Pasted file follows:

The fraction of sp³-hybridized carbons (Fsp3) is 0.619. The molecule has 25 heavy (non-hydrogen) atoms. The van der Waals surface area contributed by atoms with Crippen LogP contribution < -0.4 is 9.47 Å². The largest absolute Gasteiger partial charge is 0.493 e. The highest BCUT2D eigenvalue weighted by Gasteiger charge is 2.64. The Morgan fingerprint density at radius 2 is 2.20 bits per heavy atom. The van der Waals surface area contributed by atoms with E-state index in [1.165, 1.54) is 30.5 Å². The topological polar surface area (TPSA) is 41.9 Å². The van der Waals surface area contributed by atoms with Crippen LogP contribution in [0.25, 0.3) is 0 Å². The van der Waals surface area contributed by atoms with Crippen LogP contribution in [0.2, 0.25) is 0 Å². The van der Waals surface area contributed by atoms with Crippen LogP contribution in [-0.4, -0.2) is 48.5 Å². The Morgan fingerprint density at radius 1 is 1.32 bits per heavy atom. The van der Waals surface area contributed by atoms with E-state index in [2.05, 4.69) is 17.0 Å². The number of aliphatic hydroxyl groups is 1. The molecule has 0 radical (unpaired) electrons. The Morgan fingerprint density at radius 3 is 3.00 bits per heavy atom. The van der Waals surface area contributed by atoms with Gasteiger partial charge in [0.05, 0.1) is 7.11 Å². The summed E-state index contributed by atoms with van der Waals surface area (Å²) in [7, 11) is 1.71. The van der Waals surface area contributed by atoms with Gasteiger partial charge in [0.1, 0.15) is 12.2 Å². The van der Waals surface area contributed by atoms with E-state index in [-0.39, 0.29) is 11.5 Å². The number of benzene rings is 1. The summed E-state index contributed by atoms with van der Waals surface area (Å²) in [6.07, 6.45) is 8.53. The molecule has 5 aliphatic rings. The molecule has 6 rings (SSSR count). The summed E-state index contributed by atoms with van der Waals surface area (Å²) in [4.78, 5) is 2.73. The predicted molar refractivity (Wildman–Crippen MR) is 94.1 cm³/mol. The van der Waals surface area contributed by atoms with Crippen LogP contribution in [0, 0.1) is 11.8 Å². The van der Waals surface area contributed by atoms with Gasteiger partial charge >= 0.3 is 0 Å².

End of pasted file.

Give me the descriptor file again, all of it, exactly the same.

The fraction of sp³-hybridized carbons (Fsp3) is 0.619. The molecule has 25 heavy (non-hydrogen) atoms. The van der Waals surface area contributed by atoms with Crippen LogP contribution < -0.4 is 9.47 Å². The largest absolute Gasteiger partial charge is 0.493 e. The highest BCUT2D eigenvalue weighted by Gasteiger charge is 2.64. The Morgan fingerprint density at radius 2 is 2.20 bits per heavy atom. The van der Waals surface area contributed by atoms with E-state index in [1.165, 1.54) is 30.5 Å². The topological polar surface area (TPSA) is 41.9 Å². The van der Waals surface area contributed by atoms with Crippen LogP contribution in [0.25, 0.3) is 0 Å². The van der Waals surface area contributed by atoms with Crippen LogP contribution in [0.2, 0.25) is 0 Å². The van der Waals surface area contributed by atoms with Crippen LogP contribution in [-0.4, -0.2) is 48.5 Å². The Morgan fingerprint density at radius 1 is 1.32 bits per heavy atom. The van der Waals surface area contributed by atoms with E-state index in [2.05, 4.69) is 17.0 Å². The number of aliphatic hydroxyl groups is 1. The molecule has 0 radical (unpaired) electrons. The Morgan fingerprint density at radius 3 is 3.00 bits per heavy atom. The van der Waals surface area contributed by atoms with Gasteiger partial charge in [0.05, 0.1) is 7.11 Å². The summed E-state index contributed by atoms with van der Waals surface area (Å²) in [7, 11) is 1.71. The van der Waals surface area contributed by atoms with Gasteiger partial charge in [0.1, 0.15) is 12.2 Å². The van der Waals surface area contributed by atoms with E-state index in [-0.39, 0.29) is 11.5 Å². The number of benzene rings is 1. The summed E-state index contributed by atoms with van der Waals surface area (Å²) in [6.07, 6.45) is 8.53. The molecule has 5 aliphatic rings. The molecule has 6 rings (SSSR count). The summed E-state index contributed by atoms with van der Waals surface area (Å²) in [4.78, 5) is 2.73. The predicted molar refractivity (Wildman–Crippen MR) is 94.1 cm³/mol. The van der Waals surface area contributed by atoms with Crippen LogP contribution in [0, 0.1) is 11.8 Å². The van der Waals surface area contributed by atoms with Gasteiger partial charge >= 0.3 is 0 Å².